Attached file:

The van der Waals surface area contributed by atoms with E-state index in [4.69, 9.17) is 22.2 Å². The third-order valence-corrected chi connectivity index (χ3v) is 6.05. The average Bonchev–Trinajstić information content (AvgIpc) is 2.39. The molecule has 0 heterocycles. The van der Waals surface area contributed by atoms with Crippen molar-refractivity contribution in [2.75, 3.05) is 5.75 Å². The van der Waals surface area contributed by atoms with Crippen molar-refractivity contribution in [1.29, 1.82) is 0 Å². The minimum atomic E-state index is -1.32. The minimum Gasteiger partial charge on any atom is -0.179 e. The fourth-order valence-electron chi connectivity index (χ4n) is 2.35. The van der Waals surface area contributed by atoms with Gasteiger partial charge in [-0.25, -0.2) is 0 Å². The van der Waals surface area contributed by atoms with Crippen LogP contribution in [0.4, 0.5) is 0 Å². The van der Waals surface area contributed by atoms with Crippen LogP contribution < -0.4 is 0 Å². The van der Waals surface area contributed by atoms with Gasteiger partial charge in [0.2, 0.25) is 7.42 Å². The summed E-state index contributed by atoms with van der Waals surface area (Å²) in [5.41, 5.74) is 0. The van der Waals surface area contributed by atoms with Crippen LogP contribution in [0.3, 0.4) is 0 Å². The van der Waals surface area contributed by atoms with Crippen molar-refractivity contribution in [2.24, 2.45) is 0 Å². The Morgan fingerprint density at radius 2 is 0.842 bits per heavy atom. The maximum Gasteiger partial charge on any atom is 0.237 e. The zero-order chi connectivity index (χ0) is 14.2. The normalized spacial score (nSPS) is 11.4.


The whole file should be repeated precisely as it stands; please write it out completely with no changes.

The van der Waals surface area contributed by atoms with E-state index in [4.69, 9.17) is 22.2 Å². The third-order valence-corrected chi connectivity index (χ3v) is 6.05. The average Bonchev–Trinajstić information content (AvgIpc) is 2.39. The molecule has 0 heterocycles. The van der Waals surface area contributed by atoms with Crippen molar-refractivity contribution in [2.75, 3.05) is 5.75 Å². The van der Waals surface area contributed by atoms with Crippen molar-refractivity contribution in [1.29, 1.82) is 0 Å². The minimum atomic E-state index is -1.32. The minimum Gasteiger partial charge on any atom is -0.179 e. The fourth-order valence-electron chi connectivity index (χ4n) is 2.35. The van der Waals surface area contributed by atoms with Gasteiger partial charge in [-0.25, -0.2) is 0 Å². The van der Waals surface area contributed by atoms with Crippen LogP contribution in [0.4, 0.5) is 0 Å². The van der Waals surface area contributed by atoms with Crippen LogP contribution < -0.4 is 0 Å². The van der Waals surface area contributed by atoms with Gasteiger partial charge in [0.2, 0.25) is 7.42 Å². The summed E-state index contributed by atoms with van der Waals surface area (Å²) in [5.41, 5.74) is 0. The van der Waals surface area contributed by atoms with Crippen LogP contribution in [0.3, 0.4) is 0 Å². The van der Waals surface area contributed by atoms with Crippen molar-refractivity contribution in [2.24, 2.45) is 0 Å². The Morgan fingerprint density at radius 2 is 0.842 bits per heavy atom. The maximum Gasteiger partial charge on any atom is 0.237 e. The zero-order chi connectivity index (χ0) is 14.2. The normalized spacial score (nSPS) is 11.4.